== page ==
The Basenji is a very old breed of dog with his origin stemming way back to ancient times. It has been said that they originated in Africa and considered an \'African import\' at some point. The first signs of this dog (or dogs thought to be Basenji because of the similarities) were found and seen in Egyptian tombs and wall hangings over 5,000 years ago. In the late 1800s, they were prized as hunting dogs in the Congo because of their great speed and intelligence as they would track their wild game right into nets while waiting for the master to come.
Attempts to bring the Basenji dog to England in the early 1900s failed when most of them died from diseases. They were brought into Europe in 1934 under the name of Congo Dog. Breeders experimented, refined the breed and transferred it all over the world with the help and expertise of breeder Henry Trefflich. The American Kennel Club recognized the breed of Basenji in 1943, and in 1990, several imports of the breed were added in the books.
There are many terms to describe the Basenji dog and some may seem contradictory, but they so vary in temperament and have so many different moods. Although many temperaments come from the training, there are many that are characteristic of the breed. They are very alert, energetic and affectionate, yet they are also demanding. The Basenji need to be handled and have human contact from a very young age to truly make a good pet. They do not like small animals and will chase them until they catch and kill them, if given the chance. Another characteristic of the Basenji is their inability to get along with other dogs, especially if they are a dominant dog. This is especially true when it is a dog of the same sex. Many owners of Basenji have said that they get along fine with other Basenji dogs, just not dogs of another breed.
They are very intelligent dogs and bond very strongly with their family members. Basenjis are somewhat shy and aloof with strangers and may actually \'circle\' them like prey if left unsupervised. When they circle something, this usually means that they consider it a threat to them or their home. They are territorial and very protective of their home and any area they spend a lot of time in and consider as "theirs".
They are very playful dogs that need much play time and exercise to release some of their energy that they seem to consistently possess. If they don\'t get the exercise they need, they will exert it in negative ways such as chewing and destroying whatever they find. The temperament and disposition of the Basenji is patient and eager to please, but respond much better with older children than young. In addition to all their energy, they love to run and climb so you will need a very high fence (at least 6 feet) if you have hopes of keeping in. They are very loving dogs with their owners, but need to have constant attention and human contact. Many owners say that their Basenji is like a 2-year-old child with their demands for attention and if they don\'t get it, they make you regret it by being destructive.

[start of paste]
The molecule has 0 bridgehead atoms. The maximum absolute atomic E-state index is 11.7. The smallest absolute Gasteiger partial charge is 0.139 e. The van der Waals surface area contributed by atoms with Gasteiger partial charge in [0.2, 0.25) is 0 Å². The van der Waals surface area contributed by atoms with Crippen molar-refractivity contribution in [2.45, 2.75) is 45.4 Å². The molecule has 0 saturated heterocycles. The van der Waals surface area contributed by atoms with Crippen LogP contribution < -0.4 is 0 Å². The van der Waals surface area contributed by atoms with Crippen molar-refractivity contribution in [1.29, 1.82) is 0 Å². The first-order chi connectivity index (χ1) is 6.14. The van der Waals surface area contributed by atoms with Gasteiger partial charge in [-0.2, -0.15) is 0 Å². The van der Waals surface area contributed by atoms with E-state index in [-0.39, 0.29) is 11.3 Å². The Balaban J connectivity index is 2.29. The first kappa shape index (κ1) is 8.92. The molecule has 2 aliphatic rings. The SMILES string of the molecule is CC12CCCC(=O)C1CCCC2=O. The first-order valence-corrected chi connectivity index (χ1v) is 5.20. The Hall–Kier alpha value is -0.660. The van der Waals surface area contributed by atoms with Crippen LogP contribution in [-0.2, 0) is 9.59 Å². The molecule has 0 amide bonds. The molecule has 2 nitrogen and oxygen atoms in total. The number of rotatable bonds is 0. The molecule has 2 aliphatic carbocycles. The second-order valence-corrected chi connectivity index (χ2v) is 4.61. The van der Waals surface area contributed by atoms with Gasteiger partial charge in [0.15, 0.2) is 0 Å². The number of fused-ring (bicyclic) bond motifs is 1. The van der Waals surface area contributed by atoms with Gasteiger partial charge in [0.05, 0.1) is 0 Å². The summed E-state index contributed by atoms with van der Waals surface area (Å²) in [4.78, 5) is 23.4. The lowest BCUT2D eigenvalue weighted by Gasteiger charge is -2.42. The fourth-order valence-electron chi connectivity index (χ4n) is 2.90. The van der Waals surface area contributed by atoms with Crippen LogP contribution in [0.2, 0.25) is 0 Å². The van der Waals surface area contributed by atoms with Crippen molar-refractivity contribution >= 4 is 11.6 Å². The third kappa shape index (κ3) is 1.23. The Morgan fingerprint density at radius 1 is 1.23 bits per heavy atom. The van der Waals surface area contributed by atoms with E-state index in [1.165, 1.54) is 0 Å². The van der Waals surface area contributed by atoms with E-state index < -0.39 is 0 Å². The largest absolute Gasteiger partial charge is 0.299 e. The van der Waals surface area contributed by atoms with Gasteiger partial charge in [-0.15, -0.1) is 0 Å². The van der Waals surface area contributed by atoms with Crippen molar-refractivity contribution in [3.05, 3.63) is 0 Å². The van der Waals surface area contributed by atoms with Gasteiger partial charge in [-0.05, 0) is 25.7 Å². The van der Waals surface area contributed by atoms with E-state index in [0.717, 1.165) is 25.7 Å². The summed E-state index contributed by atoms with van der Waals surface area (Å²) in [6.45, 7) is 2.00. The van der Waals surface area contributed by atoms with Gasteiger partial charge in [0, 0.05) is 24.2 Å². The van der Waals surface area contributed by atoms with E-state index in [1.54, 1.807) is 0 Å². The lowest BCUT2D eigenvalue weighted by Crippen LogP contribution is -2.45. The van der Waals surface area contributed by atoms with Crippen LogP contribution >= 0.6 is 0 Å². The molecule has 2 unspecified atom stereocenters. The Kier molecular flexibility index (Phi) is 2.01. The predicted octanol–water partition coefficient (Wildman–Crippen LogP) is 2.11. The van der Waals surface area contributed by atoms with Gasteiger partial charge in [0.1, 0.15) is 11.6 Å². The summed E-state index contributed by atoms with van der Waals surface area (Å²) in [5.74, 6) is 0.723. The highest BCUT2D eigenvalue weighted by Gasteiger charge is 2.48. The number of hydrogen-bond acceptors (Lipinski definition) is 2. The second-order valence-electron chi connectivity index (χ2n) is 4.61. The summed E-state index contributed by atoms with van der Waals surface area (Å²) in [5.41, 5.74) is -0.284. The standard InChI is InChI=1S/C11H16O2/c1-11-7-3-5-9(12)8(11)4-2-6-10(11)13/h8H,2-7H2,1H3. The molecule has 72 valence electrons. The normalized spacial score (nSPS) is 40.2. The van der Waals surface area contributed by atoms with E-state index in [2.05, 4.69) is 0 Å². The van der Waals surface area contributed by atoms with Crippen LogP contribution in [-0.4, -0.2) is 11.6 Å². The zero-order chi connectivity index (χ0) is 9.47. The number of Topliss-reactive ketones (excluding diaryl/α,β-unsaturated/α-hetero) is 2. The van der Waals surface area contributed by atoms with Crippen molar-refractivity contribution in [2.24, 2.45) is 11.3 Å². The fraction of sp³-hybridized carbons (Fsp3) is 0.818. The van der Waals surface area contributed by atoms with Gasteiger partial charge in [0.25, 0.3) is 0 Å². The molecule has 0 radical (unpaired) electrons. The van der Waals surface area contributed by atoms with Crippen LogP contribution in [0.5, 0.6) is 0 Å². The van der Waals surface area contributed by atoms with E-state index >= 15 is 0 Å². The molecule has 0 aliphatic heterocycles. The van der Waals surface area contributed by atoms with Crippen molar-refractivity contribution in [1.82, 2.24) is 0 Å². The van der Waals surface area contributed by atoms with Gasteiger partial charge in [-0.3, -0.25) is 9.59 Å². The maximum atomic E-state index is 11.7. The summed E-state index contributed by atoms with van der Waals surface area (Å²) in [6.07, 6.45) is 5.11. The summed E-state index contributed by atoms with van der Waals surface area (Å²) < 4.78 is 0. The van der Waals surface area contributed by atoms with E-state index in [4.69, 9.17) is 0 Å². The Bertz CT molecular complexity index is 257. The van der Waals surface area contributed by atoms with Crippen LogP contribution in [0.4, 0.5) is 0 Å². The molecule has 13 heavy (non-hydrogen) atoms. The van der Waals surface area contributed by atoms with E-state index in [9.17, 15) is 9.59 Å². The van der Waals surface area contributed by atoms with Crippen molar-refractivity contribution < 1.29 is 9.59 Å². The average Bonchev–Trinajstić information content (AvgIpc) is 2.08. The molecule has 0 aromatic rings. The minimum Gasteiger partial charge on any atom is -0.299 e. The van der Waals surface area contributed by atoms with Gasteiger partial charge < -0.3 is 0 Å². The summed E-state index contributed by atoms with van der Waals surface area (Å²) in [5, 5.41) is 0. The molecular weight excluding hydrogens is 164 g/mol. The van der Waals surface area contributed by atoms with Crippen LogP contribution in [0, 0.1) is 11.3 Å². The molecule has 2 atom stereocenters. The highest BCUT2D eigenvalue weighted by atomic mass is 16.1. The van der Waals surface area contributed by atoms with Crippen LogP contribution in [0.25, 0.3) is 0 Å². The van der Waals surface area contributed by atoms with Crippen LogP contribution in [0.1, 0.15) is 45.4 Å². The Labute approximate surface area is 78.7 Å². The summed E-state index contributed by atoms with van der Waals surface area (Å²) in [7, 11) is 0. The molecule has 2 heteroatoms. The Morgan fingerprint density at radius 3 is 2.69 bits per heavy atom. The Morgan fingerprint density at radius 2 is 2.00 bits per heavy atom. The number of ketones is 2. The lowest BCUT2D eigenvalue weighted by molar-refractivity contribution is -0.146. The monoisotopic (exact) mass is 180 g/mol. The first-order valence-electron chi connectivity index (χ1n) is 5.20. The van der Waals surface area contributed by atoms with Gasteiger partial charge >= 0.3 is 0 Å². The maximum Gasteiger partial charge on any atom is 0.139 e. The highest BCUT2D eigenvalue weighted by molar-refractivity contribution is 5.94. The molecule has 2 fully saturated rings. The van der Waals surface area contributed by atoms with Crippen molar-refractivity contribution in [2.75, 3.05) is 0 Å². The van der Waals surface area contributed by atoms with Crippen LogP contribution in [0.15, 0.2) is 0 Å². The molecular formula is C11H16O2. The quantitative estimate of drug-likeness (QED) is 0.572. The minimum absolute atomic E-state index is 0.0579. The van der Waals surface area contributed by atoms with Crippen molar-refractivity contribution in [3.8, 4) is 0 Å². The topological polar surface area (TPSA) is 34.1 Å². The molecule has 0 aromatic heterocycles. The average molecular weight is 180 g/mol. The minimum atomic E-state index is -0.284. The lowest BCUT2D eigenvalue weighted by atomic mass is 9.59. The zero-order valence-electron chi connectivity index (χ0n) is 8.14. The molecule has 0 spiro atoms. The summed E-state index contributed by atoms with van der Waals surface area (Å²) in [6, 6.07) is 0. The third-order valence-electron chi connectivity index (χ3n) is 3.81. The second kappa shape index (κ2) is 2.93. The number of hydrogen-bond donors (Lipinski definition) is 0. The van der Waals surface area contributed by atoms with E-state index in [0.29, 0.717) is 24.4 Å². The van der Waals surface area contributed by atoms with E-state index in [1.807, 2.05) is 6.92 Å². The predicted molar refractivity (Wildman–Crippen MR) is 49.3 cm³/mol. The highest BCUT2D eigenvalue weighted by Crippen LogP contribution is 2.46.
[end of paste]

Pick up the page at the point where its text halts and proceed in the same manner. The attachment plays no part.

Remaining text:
Thyroid Disease - Medium Risk
The Basenji ranks #32 among all breeds for autoimmune thyroiditis prevalence. While this is not a high risk breed, there is still a good chance of disease transmission through breeding. Therefore, all dogs intended for breeding should be tested first.
|Rank Among Breeds||Number of Dogs Tested||Percent of Dogs With Disease|
You can download the full report (on all breeds) by the Michigan State University Diagnostic Center for Population and Animal Health. Here
Other Health Problems
There are a few diseases and disorders that the Basenji is prone to getting.
- Fanconi syndrome is an inheritable kidney disorder that usually will show its symptoms after the age of four. A urine test can be given to the dog to test for the disorder.
- Genetic Hemolytic Anemia, a blood disorder is common with Basenji dogs that are carriers.
- Hip Dysplasia is a disorder that can cause loss of mobility, lameness and painful arthritis in the joints. It can be mild to severe where it will cripple the dog. All dogs can and should be tested for canine hip Dysplasia if you plan to breed them is this is a hereditary disease.
- Malabsorption is an autoimmune intestinal disease that if left untreated can lead to death. Dogs with this disease can improve with a special disease.
- Progressive retinal atrophy, which is a degeneration of the retina of the eye and may lead to total blindness and other less serious eye problems.